Unlike Poland. Or Romania. Or, indeed, Ukraine.

            But the Russia of 2022 is not the Russia of 1999 or 2004. They may not be able to do anything about the events that transpired back then, but they are clearly determined not to let a bad strategic position deteriorate further.

            Honestly, your rebuttal is a picture-postcard illustration of why the world has got to the point that it finds itself in now: a hard determination not to consider any validity to Russian concerns, and a glib insistence that Black is White, Up is Down, The Sky is Green and the Ground is Blue.

            As in: Russia has no need to be concerned about the prospect of missiles in Ukraine because, you know, we have plenty of other missiles elsewhere.

            Go on, tell me again how that fact should be oh-so reassuring to the Kremlin.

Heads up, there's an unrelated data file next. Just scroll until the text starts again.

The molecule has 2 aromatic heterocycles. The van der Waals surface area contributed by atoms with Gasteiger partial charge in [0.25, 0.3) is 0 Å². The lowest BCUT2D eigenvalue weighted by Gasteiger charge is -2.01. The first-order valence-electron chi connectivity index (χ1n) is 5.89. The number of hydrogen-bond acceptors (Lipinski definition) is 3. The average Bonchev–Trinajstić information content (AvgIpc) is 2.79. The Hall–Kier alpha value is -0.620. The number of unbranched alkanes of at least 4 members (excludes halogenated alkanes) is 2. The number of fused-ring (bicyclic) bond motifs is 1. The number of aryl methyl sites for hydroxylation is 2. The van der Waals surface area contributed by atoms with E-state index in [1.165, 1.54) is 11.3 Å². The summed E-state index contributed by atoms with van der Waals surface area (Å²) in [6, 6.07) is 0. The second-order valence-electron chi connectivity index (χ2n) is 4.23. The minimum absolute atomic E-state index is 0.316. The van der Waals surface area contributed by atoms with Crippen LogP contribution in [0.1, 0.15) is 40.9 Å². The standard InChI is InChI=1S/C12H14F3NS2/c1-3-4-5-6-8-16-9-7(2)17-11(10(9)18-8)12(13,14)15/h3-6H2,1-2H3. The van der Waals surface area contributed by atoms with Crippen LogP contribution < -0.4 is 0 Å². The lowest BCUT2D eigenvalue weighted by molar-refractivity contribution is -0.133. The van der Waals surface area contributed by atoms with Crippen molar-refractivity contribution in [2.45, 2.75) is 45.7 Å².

• TTG says:


            Aegis and Aegis Ashore is an A2/AD system designed to target ballistic and cruise missile threats. It is a threat to Russia’s ability to launch ballistic and cruise missiles against European capitals as they have boasted. The Aegis Ashore systems in Poland and Romania are not configured to launch Tomahawks so that’s an imaginary threat to Russia. Poland and Romania also have the latest version of the Patriot system. I’m sure Putin has designated Patriot batteries in Poland and Romania as a threat to Russia. I could be a Patriot battery eventually going to Ukraine. Still, even that would not be a threat to Russia proper, just to Russia’s ability to strike at Europe.